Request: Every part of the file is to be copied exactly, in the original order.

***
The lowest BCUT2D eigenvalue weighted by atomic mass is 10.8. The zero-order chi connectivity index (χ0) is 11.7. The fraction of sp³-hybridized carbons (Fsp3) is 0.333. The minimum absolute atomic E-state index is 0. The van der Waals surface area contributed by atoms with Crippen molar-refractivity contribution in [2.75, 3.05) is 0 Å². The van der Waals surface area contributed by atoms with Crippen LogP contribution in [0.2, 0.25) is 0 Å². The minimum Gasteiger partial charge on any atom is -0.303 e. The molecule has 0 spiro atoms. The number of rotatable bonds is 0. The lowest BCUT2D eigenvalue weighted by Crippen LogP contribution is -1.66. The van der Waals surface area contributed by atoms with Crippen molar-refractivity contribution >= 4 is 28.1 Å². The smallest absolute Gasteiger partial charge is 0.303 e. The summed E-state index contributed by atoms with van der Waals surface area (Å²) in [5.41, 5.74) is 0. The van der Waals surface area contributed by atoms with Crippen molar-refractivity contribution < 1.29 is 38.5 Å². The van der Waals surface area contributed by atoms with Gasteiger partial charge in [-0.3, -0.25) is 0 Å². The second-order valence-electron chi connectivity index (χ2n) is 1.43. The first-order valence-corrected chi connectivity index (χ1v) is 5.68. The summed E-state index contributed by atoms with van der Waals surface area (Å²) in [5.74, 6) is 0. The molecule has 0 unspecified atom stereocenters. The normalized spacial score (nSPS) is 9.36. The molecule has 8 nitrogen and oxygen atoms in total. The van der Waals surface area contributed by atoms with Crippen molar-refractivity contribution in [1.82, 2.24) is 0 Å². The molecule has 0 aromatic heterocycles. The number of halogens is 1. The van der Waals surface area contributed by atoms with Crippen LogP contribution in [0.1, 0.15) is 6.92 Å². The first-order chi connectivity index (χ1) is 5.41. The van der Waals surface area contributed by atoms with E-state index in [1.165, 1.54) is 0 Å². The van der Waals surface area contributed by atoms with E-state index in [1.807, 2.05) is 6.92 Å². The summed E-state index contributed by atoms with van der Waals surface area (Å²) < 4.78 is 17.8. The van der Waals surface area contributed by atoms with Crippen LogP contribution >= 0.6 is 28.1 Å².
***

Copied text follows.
The lowest BCUT2D eigenvalue weighted by atomic mass is 10.8. The zero-order chi connectivity index (χ0) is 11.7. The fraction of sp³-hybridized carbons (Fsp3) is 0.333. The minimum absolute atomic E-state index is 0. The van der Waals surface area contributed by atoms with Crippen molar-refractivity contribution in [2.75, 3.05) is 0 Å². The van der Waals surface area contributed by atoms with Crippen LogP contribution in [0.2, 0.25) is 0 Å². The minimum Gasteiger partial charge on any atom is -0.303 e. The molecule has 0 spiro atoms. The number of rotatable bonds is 0. The lowest BCUT2D eigenvalue weighted by Crippen LogP contribution is -1.66. The van der Waals surface area contributed by atoms with Crippen molar-refractivity contribution >= 4 is 28.1 Å². The smallest absolute Gasteiger partial charge is 0.303 e. The summed E-state index contributed by atoms with van der Waals surface area (Å²) in [5.41, 5.74) is 0. The van der Waals surface area contributed by atoms with Crippen molar-refractivity contribution < 1.29 is 38.5 Å². The van der Waals surface area contributed by atoms with Gasteiger partial charge in [-0.3, -0.25) is 0 Å². The second-order valence-electron chi connectivity index (χ2n) is 1.43. The first-order valence-corrected chi connectivity index (χ1v) is 5.68. The summed E-state index contributed by atoms with van der Waals surface area (Å²) in [5.74, 6) is 0. The molecule has 0 unspecified atom stereocenters. The normalized spacial score (nSPS) is 9.36. The molecule has 8 nitrogen and oxygen atoms in total. The van der Waals surface area contributed by atoms with Crippen molar-refractivity contribution in [1.82, 2.24) is 0 Å². The molecule has 0 aromatic heterocycles. The number of halogens is 1. The van der Waals surface area contributed by atoms with Crippen LogP contribution in [0.1, 0.15) is 6.92 Å². The first-order chi connectivity index (χ1) is 5.41. The van der Waals surface area contributed by atoms with E-state index in [1.165, 1.54) is 0 Å². The van der Waals surface area contributed by atoms with E-state index in [1.807, 2.05) is 6.92 Å². The summed E-state index contributed by atoms with van der Waals surface area (Å²) < 4.78 is 17.8. The van der Waals surface area contributed by atoms with Crippen LogP contribution >= 0.6 is 28.1 Å².